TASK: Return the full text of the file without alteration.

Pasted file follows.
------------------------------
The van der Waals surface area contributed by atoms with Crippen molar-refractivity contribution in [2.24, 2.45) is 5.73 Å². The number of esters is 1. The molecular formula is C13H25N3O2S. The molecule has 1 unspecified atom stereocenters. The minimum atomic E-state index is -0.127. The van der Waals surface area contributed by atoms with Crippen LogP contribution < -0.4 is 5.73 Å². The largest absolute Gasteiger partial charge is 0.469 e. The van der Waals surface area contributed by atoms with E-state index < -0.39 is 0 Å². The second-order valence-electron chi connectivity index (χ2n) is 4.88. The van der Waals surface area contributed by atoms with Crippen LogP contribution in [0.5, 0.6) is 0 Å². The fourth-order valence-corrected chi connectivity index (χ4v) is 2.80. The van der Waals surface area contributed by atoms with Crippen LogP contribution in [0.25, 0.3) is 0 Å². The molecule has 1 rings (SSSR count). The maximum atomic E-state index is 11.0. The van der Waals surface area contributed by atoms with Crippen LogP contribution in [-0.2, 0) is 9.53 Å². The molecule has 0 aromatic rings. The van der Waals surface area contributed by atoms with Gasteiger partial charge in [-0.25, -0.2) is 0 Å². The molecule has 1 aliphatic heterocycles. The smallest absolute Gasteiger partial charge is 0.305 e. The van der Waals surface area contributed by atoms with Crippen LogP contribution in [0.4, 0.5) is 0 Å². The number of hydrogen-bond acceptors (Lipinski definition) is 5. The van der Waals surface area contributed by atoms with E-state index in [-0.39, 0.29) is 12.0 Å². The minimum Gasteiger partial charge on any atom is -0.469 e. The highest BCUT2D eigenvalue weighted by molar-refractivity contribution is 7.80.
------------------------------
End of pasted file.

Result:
The van der Waals surface area contributed by atoms with Crippen molar-refractivity contribution in [2.24, 2.45) is 5.73 Å². The number of esters is 1. The molecular formula is C13H25N3O2S. The molecule has 1 unspecified atom stereocenters. The minimum atomic E-state index is -0.127. The van der Waals surface area contributed by atoms with Crippen LogP contribution < -0.4 is 5.73 Å². The largest absolute Gasteiger partial charge is 0.469 e. The van der Waals surface area contributed by atoms with E-state index < -0.39 is 0 Å². The second-order valence-electron chi connectivity index (χ2n) is 4.88. The van der Waals surface area contributed by atoms with Crippen LogP contribution in [0.5, 0.6) is 0 Å². The fourth-order valence-corrected chi connectivity index (χ4v) is 2.80. The van der Waals surface area contributed by atoms with Crippen LogP contribution in [0.25, 0.3) is 0 Å². The molecule has 1 rings (SSSR count). The maximum atomic E-state index is 11.0. The van der Waals surface area contributed by atoms with Crippen LogP contribution in [-0.2, 0) is 9.53 Å². The molecule has 0 aromatic rings. The van der Waals surface area contributed by atoms with Gasteiger partial charge in [-0.25, -0.2) is 0 Å². The molecule has 1 aliphatic heterocycles. The smallest absolute Gasteiger partial charge is 0.305 e. The van der Waals surface area contributed by atoms with Crippen LogP contribution in [0.4, 0.5) is 0 Å². The number of hydrogen-bond acceptors (Lipinski definition) is 5. The van der Waals surface area contributed by atoms with E-state index in [-0.39, 0.29) is 12.0 Å². The minimum Gasteiger partial charge on any atom is -0.469 e. The highest BCUT2D eigenvalue weighted by molar-refractivity contribution is 7.80.